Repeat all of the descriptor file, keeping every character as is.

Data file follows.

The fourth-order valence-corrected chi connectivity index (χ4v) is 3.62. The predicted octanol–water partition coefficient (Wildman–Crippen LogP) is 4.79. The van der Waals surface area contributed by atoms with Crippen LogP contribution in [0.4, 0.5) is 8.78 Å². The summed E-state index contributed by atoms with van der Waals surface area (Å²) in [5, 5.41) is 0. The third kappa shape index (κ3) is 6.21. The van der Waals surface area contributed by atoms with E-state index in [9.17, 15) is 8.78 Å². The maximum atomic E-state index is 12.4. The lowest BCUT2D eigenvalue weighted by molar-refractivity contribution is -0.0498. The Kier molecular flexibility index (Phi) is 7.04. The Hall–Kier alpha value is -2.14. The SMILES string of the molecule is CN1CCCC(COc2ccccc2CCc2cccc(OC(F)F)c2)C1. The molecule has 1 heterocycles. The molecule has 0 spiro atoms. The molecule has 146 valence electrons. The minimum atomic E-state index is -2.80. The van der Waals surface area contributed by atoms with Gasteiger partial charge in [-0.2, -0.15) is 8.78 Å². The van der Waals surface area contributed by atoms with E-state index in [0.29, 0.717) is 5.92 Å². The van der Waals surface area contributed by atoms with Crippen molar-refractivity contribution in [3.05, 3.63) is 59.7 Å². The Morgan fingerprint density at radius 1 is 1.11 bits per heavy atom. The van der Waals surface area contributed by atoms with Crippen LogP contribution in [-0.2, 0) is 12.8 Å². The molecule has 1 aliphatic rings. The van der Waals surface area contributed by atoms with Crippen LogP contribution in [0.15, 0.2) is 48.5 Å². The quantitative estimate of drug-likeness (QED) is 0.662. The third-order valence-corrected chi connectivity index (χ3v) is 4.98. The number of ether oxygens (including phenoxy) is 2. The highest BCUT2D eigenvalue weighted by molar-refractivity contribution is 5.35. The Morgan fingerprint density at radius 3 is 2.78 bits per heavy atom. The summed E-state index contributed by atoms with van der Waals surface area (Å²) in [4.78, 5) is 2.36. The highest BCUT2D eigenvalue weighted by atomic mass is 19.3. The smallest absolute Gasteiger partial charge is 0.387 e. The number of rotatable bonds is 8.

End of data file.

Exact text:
The fourth-order valence-corrected chi connectivity index (χ4v) is 3.62. The predicted octanol–water partition coefficient (Wildman–Crippen LogP) is 4.79. The van der Waals surface area contributed by atoms with Crippen LogP contribution in [0.4, 0.5) is 8.78 Å². The summed E-state index contributed by atoms with van der Waals surface area (Å²) in [5, 5.41) is 0. The third kappa shape index (κ3) is 6.21. The van der Waals surface area contributed by atoms with E-state index in [9.17, 15) is 8.78 Å². The maximum atomic E-state index is 12.4. The lowest BCUT2D eigenvalue weighted by molar-refractivity contribution is -0.0498. The Kier molecular flexibility index (Phi) is 7.04. The Hall–Kier alpha value is -2.14. The SMILES string of the molecule is CN1CCCC(COc2ccccc2CCc2cccc(OC(F)F)c2)C1. The molecule has 1 heterocycles. The molecule has 0 spiro atoms. The molecule has 146 valence electrons. The minimum atomic E-state index is -2.80. The van der Waals surface area contributed by atoms with Gasteiger partial charge in [-0.2, -0.15) is 8.78 Å². The van der Waals surface area contributed by atoms with E-state index in [0.29, 0.717) is 5.92 Å². The van der Waals surface area contributed by atoms with Crippen molar-refractivity contribution in [3.05, 3.63) is 59.7 Å². The Morgan fingerprint density at radius 1 is 1.11 bits per heavy atom. The van der Waals surface area contributed by atoms with Crippen LogP contribution in [-0.2, 0) is 12.8 Å². The molecule has 1 aliphatic rings. The van der Waals surface area contributed by atoms with Crippen LogP contribution in [0.15, 0.2) is 48.5 Å². The quantitative estimate of drug-likeness (QED) is 0.662. The third-order valence-corrected chi connectivity index (χ3v) is 4.98. The number of ether oxygens (including phenoxy) is 2. The highest BCUT2D eigenvalue weighted by molar-refractivity contribution is 5.35. The Morgan fingerprint density at radius 3 is 2.78 bits per heavy atom. The summed E-state index contributed by atoms with van der Waals surface area (Å²) in [4.78, 5) is 2.36. The highest BCUT2D eigenvalue weighted by atomic mass is 19.3. The smallest absolute Gasteiger partial charge is 0.387 e. The number of rotatable bonds is 8.